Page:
I think it is amazingly tactless for a CEO of a major firm to say if you do not like the majority vote of shareholders on a key issue, the only alternative you have is to sell the stock. That is, however, always true, whether with Rambus or any other company. Few other CEOs admit that.
If the options distribution becomes truely disruptive to the company and its stock price, I am sure that more shareholders would vote, and more would vote against it.
What the majority vote is telling us is that the employee stock and options plans are not seen as a problem or enough of a problem to the majority of shareholders, regardless of how we, vocal few, feel.
Whyte is holding a hearing on post-trial business from Phase 2 on June 27th.
There is also a hearing on May 31st, if my memory servers me correctly, on Phase 3 pre-trial stuff (again, that's from memory).
and we did.
I don't understand how he or anybody else can claim he didn't get his wish.
There's more to come and if you think this is shaking out the weak sisters, understand the rest of the sisters need to get a cut of the action if the stock is to get folks interested in it, you got to cut your money with shareholders, or you lose the boys.
I wouldn't be surprised to see the low thirtees play for a while. until the next news item.
Re: "What the majority vote is telling us ..."
It was not a majority vote.
I have no doubt that more votes were cast against the options plan than for it. But that probably half of all shares did not vote at all, either way. And that almost all of those were then cast as directed by the board.
Ok, we lost, I accept that. But I am certain that we lost because the system is rigged, not because more shareholders voted in favor of the plan than voted against it.
Tom, I disagree, why is the only alternative to sell, why can't shareholders work to make changes? SO how close was the vote? Pretty darn close when you consider there wasn't an organized effort to defeat to it. Back out the shares management contols,plus shareholders that didn't vote, I think the vote was much closer than most appreciate. If someone like SS would campaign to the institutional investors, I believe management can be defeated on this issue. Again, I'm not against rewarding the employees, it's just not equitable to the shareholder in its current form. BTW, John Dowd, you're the man!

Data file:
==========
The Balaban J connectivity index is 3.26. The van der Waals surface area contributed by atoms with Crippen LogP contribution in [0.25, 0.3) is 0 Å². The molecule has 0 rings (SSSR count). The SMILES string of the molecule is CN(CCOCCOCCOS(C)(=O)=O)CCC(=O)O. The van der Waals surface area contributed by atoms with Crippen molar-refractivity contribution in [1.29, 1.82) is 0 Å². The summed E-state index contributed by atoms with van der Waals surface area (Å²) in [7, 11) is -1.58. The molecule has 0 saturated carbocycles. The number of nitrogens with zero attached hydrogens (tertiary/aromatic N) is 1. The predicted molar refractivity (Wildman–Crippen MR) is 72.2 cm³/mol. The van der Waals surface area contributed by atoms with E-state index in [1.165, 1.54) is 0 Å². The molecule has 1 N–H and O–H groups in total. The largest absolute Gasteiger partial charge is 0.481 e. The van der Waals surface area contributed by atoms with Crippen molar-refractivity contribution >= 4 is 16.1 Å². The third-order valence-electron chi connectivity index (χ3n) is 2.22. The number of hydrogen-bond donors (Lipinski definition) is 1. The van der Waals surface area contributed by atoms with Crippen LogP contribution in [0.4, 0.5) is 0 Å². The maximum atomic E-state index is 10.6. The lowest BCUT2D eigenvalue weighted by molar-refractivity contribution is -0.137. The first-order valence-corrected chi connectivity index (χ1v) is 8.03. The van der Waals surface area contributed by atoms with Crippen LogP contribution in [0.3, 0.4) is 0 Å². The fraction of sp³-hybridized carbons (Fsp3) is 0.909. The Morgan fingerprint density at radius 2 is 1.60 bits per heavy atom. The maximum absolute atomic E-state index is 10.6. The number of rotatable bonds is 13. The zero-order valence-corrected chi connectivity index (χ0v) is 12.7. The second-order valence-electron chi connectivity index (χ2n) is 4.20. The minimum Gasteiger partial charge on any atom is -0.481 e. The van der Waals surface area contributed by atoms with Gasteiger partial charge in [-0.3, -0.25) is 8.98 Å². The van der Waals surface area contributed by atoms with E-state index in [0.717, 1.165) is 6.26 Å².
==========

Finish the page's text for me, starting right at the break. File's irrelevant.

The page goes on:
"What the majority vote is telling us is that the employee stock and options plans are not seen as a problem or enough of a problem to the majority of shareholders, regardless of how we, vocal few, feel."
That comment is misleading tom. If we were able to an actual head count on who voted "no" I believe it would be a landslide for the "no" vote. A million small investors and SS still can not overcome the big voting power of management and institutions - plain & simple!
seat48 I did not mean to be misleading, and I do not believe I was. I posted earler that my guess was the actual yes vote was 30%, the non reponsive votes that count as yes 35%, and the no vote 35%. If that guess is close to true, as I have reason to believe is true, that is not a landside in the yes vs. no vote. The issue was decided by the undecided. That is my point. Until the issue becomes large enough for the undecided to decide, the majority rests with mangement, as it should IMO.
You said "What the majority vote is telling us is that the employee stock and options plans are not seen as a problem or enought of a problem to the majority of shareholders, regardless of how we, vocal few, feel".
WRONG. A great majority of shareholders did vote against, it was the FEW large and institutional voters that cast block votes, AND PEOPLE WHO DIDN'T VOTE AT ALL THAT PASSED THIS CRAP.
But, hey, this ain't democracy; it's economic clout. I always thought Hughes never had shareholder interests at heart when he gave away the store to IFX.
Then he popped off at the mouth about a TRILLION and a HALF market, what the hell is he talking about? I was hoping for an answer today-of course that didn't come up either.
One would think that we lost the damn case. We need some good news and where is it coming from? I thought the clock had already started on the docs, so we don't even get that, do we?
Hughes, you ain't worth Sh*t as a CEO.